TEMPE, AZ — Police officers know that New Year's Eve is a holiday where people celebrate with alcohol. But, it also means that there will be some people who make the bad decision to drink and drive.
Like they do most nights and especially during major events, police DUI Task Forces are set up around the Valley where police agencies can not only keep an eye out for suspected impaired drivers, but arrest people and process them for suspected drunk driving.
"You've got to be aware of all the vehicles around you. Not just as a police officer, but anyone in general,” said Tempe Police Officer Anthony Nardini, who has been part of the agency's DUI task force for nearly four years.
"My goal is to get these people off the street and to get them safely home,” he said.
On Friday, as many headed out to bars and restaurants ahead of New Year's Eve, Officer Nardini has already stopped a vehicle where the driver was suspected of being impaired behind the wheel.
That driver, Nathan Keeling, agreed to speak with an ABC15 reporter after he was processed.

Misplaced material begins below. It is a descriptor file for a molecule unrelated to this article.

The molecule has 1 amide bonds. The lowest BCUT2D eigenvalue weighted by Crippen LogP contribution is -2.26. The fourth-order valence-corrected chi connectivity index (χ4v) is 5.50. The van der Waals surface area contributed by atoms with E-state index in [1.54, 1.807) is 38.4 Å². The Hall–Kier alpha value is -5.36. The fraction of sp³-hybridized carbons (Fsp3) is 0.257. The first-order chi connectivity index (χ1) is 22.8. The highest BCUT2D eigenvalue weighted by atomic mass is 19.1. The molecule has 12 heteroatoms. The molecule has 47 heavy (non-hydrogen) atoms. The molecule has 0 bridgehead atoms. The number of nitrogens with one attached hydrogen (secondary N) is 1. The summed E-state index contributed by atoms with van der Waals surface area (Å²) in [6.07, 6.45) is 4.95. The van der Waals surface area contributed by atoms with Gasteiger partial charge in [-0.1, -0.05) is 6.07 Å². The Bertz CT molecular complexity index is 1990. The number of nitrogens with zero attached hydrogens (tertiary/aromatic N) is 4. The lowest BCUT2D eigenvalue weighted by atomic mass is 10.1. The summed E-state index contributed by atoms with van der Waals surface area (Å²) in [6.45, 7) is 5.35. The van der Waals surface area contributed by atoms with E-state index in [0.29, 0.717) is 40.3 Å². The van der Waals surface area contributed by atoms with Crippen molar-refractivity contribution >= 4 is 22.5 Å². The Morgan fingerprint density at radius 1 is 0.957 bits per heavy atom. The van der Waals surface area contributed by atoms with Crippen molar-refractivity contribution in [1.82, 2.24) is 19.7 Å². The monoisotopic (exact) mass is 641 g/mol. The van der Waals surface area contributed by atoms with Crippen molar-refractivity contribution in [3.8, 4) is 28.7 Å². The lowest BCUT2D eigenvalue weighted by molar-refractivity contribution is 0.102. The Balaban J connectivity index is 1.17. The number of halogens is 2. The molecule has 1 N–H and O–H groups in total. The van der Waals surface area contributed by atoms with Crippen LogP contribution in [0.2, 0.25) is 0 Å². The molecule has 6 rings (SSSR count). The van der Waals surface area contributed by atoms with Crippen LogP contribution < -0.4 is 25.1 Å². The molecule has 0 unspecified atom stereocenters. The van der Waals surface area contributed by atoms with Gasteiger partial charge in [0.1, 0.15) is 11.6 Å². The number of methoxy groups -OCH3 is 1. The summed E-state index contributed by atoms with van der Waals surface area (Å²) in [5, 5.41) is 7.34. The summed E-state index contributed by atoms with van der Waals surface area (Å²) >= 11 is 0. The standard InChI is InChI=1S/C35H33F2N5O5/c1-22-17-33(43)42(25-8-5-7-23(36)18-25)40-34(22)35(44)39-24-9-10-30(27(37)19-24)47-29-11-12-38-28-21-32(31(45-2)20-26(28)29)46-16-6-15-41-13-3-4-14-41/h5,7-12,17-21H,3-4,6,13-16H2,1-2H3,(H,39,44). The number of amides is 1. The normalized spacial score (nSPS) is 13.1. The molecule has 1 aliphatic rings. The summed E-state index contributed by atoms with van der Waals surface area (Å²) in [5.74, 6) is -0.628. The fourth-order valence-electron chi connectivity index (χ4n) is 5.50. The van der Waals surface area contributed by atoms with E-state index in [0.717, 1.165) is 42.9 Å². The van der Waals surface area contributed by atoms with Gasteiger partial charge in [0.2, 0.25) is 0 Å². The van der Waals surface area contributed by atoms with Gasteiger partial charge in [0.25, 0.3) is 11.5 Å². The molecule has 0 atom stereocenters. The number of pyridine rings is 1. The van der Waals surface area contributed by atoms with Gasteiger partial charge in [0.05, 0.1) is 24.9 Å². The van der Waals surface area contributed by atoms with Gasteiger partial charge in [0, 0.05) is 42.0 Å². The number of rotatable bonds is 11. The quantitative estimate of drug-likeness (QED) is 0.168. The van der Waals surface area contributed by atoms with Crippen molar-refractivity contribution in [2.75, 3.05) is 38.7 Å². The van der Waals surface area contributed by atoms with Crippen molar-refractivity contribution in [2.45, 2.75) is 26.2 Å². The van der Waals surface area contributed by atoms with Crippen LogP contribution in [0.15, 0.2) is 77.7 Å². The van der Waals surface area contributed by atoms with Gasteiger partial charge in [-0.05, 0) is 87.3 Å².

According to police, Keeling's blood-alcohol level Friday night was .103, which is more than the state's legal limit of .08. Keeling was cited and released. He is innocent until proven guilty.
"I just got charged with DUI for crashing my car. I don't know. It is kind of embarrassing, but I should have known better,” he told ABC15.
In this specific case, police said he was driving down Guadalupe Road, near Lake Short Drive, when he hit a curb, drove into a fire hydrant, and knocked down a light pole. Thankfully, the officer said no one was on the sidewalk.
"It could have possibly killed somebody if something was not in front of that car,” the officer said.
As the night continued, more drivers were pulled down for suspected impaired driving. One motorist had a broken light, while another driver failed to maintain their lane.
Overall, police said the main goal with the task force is to save lives and not put people in handcuffs.
"In my eyes, that's us helping them, helping them get home safe. Helping them make sure they don't make the biggest mistake of their life,” Officer Nardini said.
If you do go out and drink, never drink and drive. Have a designated driver, a sober friends or family member, or call a taxi, Lyft, Uber, or another ride-share service. The Valley Metro was offering free rides on its buses and light rails until 2 a.m. Saturday morning, Jan. 1, 2022.